NOPD JazzFest Boycott Floated, Rank-and-File Rep Rips Idea

To get their message across about the details, there's talk among local cops about hitting New Orleans in its soul. Rank-and-file police aren't happy about the new detail system that would be implemented as part of the NOPD's consent decree, so they are considering boycotting JazzFest, according to a letter issued by the president of the local chapter of the Fraternal Order of Police. In the letter, Walter Powers comes down against the boycott, instead urging less drastic steps.


He calls the boycott a "nuclear option," and compares the situation to the recent aggression by North Korea.


"Unless you are Kim Jung Un the nuclear option is rarely the best option," Powers writes.


Police are looking to protest the new system of paid details called for by the City's consent decree to reform the Department. The reforms locate the off-duty police work in an independent office, known as the Office of Police Secondary Employment. The City is also looking to establish a definitive pay scale for detail work. The City Council will have to pass a pair of ordinances before the details can go into effect.


Even though the detail system was infamously called an "aorta of corruption" by the feds, many police officers are unhappy with the new system. The extra layer of oversight adds expenses to the system, Powers writes.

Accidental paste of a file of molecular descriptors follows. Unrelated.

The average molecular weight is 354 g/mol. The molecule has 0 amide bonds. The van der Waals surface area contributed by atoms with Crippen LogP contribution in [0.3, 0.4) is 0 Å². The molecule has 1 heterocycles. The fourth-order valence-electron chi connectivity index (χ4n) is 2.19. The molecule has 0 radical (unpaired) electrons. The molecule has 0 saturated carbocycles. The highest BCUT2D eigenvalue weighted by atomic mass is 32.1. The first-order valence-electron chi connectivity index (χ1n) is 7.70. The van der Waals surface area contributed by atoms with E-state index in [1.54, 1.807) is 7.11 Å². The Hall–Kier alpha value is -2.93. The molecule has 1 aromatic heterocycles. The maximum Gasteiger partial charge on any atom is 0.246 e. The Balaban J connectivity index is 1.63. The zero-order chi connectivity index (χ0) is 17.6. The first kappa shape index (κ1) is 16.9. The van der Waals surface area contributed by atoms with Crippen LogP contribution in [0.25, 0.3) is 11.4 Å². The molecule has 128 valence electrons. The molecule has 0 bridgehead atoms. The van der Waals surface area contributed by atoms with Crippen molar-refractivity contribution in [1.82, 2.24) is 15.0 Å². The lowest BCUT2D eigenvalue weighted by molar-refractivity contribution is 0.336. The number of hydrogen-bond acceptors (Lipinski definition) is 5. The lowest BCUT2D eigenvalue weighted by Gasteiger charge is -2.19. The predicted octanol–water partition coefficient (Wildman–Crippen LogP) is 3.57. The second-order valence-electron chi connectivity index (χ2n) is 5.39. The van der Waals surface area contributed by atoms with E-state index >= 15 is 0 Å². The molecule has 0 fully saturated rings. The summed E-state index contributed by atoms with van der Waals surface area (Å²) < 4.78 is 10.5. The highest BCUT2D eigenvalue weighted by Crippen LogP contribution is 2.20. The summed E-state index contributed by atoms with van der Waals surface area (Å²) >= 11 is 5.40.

The ordinances are scheduled to be on the docket at a Council budget meeting on Tuesday, April 9. Powers encourages members to put their energy into showing up at the meeting.


"If you want to make a statement, show up at the City Council meeting on Tuesday, April 9, 2013 in a show of force – on behalf of those who want to keep the public safe and receive a fair wage without adding extra expenses to those who hire detail officers," Powers writes.


Police have gone nuclear before. During an infamous episode in 1979, NOPD went on strike during Mardi Gras. Parades had to be cancelled, or moved to Jefferson Parish when Mayor Dutch Morial and the cops couldn't come to an agreement. Masked balls were still held and Krewe du Vieux was born, but tourism plummeted. In his letter, Powers seems to indicate the results won't likely be as disruptive.


"Let's take the best case scenario. If enough people participate and the Jazz Fest is adversely impacted, the message will be delivered loud and clear that the rank and file are dissatisfied with the proposed plan for paid details. Where would that leave us?" Powers writes. "The Consent Decree would still be in place with provisions on how paid details will be administered — you don't think (U.S. District) Judge (Susie) Morgan really cares whether or not you work details, do you?"


In addition to the City Council meeting, the Fraternal Order of Police plans to meet on Thursday, April 11, in the Our Lady of the Rosary cafeteria near Bayou St. John.

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